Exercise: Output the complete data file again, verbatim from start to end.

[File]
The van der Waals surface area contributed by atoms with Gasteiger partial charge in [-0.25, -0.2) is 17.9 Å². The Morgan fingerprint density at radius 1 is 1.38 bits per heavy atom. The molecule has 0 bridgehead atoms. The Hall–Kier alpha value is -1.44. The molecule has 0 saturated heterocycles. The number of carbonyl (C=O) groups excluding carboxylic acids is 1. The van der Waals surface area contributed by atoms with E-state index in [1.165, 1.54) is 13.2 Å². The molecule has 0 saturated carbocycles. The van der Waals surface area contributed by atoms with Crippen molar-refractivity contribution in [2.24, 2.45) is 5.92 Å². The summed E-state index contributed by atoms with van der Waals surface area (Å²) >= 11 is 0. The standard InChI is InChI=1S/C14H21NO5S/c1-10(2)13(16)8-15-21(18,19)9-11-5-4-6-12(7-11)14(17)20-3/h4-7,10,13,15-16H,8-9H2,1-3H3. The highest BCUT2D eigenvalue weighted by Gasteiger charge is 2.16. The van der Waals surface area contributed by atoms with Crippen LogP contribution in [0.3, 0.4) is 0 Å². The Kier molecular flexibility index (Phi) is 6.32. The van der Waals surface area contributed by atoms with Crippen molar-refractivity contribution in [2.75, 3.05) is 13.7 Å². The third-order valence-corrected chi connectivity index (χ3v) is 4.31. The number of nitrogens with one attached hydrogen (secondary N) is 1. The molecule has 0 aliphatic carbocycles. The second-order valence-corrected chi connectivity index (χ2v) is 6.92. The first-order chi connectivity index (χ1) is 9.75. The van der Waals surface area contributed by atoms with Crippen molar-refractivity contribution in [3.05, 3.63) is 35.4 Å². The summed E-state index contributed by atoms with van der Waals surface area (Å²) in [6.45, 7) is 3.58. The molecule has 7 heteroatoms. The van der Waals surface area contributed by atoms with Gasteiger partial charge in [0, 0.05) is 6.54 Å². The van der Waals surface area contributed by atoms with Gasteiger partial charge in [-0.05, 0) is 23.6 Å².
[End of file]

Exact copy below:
The van der Waals surface area contributed by atoms with Gasteiger partial charge in [-0.25, -0.2) is 17.9 Å². The Morgan fingerprint density at radius 1 is 1.38 bits per heavy atom. The molecule has 0 bridgehead atoms. The Hall–Kier alpha value is -1.44. The molecule has 0 saturated heterocycles. The number of carbonyl (C=O) groups excluding carboxylic acids is 1. The van der Waals surface area contributed by atoms with E-state index in [1.165, 1.54) is 13.2 Å². The molecule has 0 saturated carbocycles. The van der Waals surface area contributed by atoms with Crippen molar-refractivity contribution in [2.24, 2.45) is 5.92 Å². The summed E-state index contributed by atoms with van der Waals surface area (Å²) >= 11 is 0. The standard InChI is InChI=1S/C14H21NO5S/c1-10(2)13(16)8-15-21(18,19)9-11-5-4-6-12(7-11)14(17)20-3/h4-7,10,13,15-16H,8-9H2,1-3H3. The highest BCUT2D eigenvalue weighted by Gasteiger charge is 2.16. The van der Waals surface area contributed by atoms with Crippen LogP contribution in [0.3, 0.4) is 0 Å². The Kier molecular flexibility index (Phi) is 6.32. The van der Waals surface area contributed by atoms with Crippen molar-refractivity contribution in [2.75, 3.05) is 13.7 Å². The third-order valence-corrected chi connectivity index (χ3v) is 4.31. The number of nitrogens with one attached hydrogen (secondary N) is 1. The molecule has 0 aliphatic carbocycles. The second-order valence-corrected chi connectivity index (χ2v) is 6.92. The first-order chi connectivity index (χ1) is 9.75. The van der Waals surface area contributed by atoms with Crippen molar-refractivity contribution in [3.05, 3.63) is 35.4 Å². The summed E-state index contributed by atoms with van der Waals surface area (Å²) in [6.45, 7) is 3.58. The molecule has 7 heteroatoms. The van der Waals surface area contributed by atoms with Gasteiger partial charge in [0, 0.05) is 6.54 Å². The van der Waals surface area contributed by atoms with Gasteiger partial charge in [-0.05, 0) is 23.6 Å².